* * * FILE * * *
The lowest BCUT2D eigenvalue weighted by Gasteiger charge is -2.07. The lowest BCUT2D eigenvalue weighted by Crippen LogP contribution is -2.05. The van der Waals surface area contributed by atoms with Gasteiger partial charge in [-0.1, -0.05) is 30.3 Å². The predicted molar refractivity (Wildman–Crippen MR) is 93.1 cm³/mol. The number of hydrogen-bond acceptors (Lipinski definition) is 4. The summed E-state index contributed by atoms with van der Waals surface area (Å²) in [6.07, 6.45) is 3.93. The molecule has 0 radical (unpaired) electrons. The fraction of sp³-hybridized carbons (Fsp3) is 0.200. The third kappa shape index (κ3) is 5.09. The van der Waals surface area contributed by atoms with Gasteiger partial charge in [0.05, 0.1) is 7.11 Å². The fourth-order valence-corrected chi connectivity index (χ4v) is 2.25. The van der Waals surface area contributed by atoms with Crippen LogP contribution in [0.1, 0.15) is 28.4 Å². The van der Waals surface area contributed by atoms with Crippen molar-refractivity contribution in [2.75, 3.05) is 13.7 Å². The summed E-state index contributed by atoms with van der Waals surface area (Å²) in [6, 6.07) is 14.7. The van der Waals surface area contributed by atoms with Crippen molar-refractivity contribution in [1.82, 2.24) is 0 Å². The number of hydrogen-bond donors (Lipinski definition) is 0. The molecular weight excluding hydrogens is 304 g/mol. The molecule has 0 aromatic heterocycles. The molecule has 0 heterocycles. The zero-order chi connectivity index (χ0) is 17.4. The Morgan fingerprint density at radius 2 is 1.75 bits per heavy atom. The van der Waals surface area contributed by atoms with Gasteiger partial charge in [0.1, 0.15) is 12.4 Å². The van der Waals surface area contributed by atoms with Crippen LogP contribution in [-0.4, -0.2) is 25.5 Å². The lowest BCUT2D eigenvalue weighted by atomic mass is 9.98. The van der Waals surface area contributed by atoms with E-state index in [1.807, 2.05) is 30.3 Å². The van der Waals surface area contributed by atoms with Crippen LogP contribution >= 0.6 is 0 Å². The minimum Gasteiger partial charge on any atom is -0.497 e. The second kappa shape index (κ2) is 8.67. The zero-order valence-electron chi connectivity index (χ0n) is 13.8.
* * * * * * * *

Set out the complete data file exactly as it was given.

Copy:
The lowest BCUT2D eigenvalue weighted by Gasteiger charge is -2.07. The lowest BCUT2D eigenvalue weighted by Crippen LogP contribution is -2.05. The van der Waals surface area contributed by atoms with Gasteiger partial charge in [-0.1, -0.05) is 30.3 Å². The predicted molar refractivity (Wildman–Crippen MR) is 93.1 cm³/mol. The number of hydrogen-bond acceptors (Lipinski definition) is 4. The summed E-state index contributed by atoms with van der Waals surface area (Å²) in [6.07, 6.45) is 3.93. The molecule has 0 radical (unpaired) electrons. The fraction of sp³-hybridized carbons (Fsp3) is 0.200. The third kappa shape index (κ3) is 5.09. The van der Waals surface area contributed by atoms with Gasteiger partial charge in [0.05, 0.1) is 7.11 Å². The fourth-order valence-corrected chi connectivity index (χ4v) is 2.25. The van der Waals surface area contributed by atoms with Crippen LogP contribution in [0.1, 0.15) is 28.4 Å². The van der Waals surface area contributed by atoms with Crippen molar-refractivity contribution in [2.75, 3.05) is 13.7 Å². The summed E-state index contributed by atoms with van der Waals surface area (Å²) in [6, 6.07) is 14.7. The van der Waals surface area contributed by atoms with Crippen molar-refractivity contribution in [1.82, 2.24) is 0 Å². The number of hydrogen-bond donors (Lipinski definition) is 0. The molecular weight excluding hydrogens is 304 g/mol. The molecule has 0 aromatic heterocycles. The molecule has 0 heterocycles. The zero-order chi connectivity index (χ0) is 17.4. The Morgan fingerprint density at radius 2 is 1.75 bits per heavy atom. The van der Waals surface area contributed by atoms with Gasteiger partial charge in [0.1, 0.15) is 12.4 Å². The van der Waals surface area contributed by atoms with Crippen LogP contribution in [-0.4, -0.2) is 25.5 Å². The lowest BCUT2D eigenvalue weighted by atomic mass is 9.98. The van der Waals surface area contributed by atoms with E-state index in [1.807, 2.05) is 30.3 Å². The van der Waals surface area contributed by atoms with Crippen LogP contribution >= 0.6 is 0 Å². The minimum Gasteiger partial charge on any atom is -0.497 e. The second kappa shape index (κ2) is 8.67. The zero-order valence-electron chi connectivity index (χ0n) is 13.8.